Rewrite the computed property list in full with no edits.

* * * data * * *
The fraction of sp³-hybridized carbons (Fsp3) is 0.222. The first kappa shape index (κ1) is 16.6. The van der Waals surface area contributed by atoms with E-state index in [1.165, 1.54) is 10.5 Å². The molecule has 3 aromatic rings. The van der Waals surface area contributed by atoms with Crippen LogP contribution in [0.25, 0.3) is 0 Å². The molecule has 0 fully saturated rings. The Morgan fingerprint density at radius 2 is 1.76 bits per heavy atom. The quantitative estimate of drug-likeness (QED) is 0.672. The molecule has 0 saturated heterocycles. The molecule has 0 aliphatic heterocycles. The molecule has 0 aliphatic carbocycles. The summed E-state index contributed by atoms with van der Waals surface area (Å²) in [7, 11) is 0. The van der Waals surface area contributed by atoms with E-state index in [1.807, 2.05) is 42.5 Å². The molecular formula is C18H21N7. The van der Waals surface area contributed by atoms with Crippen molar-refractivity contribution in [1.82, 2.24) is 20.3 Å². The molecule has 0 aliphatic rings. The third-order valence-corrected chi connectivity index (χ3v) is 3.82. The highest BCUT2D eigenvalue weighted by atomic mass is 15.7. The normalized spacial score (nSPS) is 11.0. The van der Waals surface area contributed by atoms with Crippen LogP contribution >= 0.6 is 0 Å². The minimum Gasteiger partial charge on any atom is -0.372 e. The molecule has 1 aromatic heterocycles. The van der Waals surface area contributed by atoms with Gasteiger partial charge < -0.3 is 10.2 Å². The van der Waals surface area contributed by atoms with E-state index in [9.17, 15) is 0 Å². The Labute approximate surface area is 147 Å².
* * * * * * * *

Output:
The fraction of sp³-hybridized carbons (Fsp3) is 0.222. The first kappa shape index (κ1) is 16.6. The van der Waals surface area contributed by atoms with E-state index in [1.165, 1.54) is 10.5 Å². The molecule has 3 aromatic rings. The van der Waals surface area contributed by atoms with Crippen LogP contribution in [0.25, 0.3) is 0 Å². The molecule has 0 fully saturated rings. The Morgan fingerprint density at radius 2 is 1.76 bits per heavy atom. The quantitative estimate of drug-likeness (QED) is 0.672. The molecule has 0 saturated heterocycles. The molecule has 0 aliphatic heterocycles. The molecule has 0 aliphatic carbocycles. The summed E-state index contributed by atoms with van der Waals surface area (Å²) in [7, 11) is 0. The van der Waals surface area contributed by atoms with E-state index in [1.807, 2.05) is 42.5 Å². The molecular formula is C18H21N7. The van der Waals surface area contributed by atoms with Crippen molar-refractivity contribution in [1.82, 2.24) is 20.3 Å². The molecule has 0 aliphatic rings. The third-order valence-corrected chi connectivity index (χ3v) is 3.82. The highest BCUT2D eigenvalue weighted by atomic mass is 15.7. The normalized spacial score (nSPS) is 11.0. The van der Waals surface area contributed by atoms with Crippen LogP contribution >= 0.6 is 0 Å². The minimum Gasteiger partial charge on any atom is -0.372 e. The molecule has 1 aromatic heterocycles. The van der Waals surface area contributed by atoms with Gasteiger partial charge < -0.3 is 10.2 Å². The van der Waals surface area contributed by atoms with E-state index in [9.17, 15) is 0 Å². The Labute approximate surface area is 147 Å².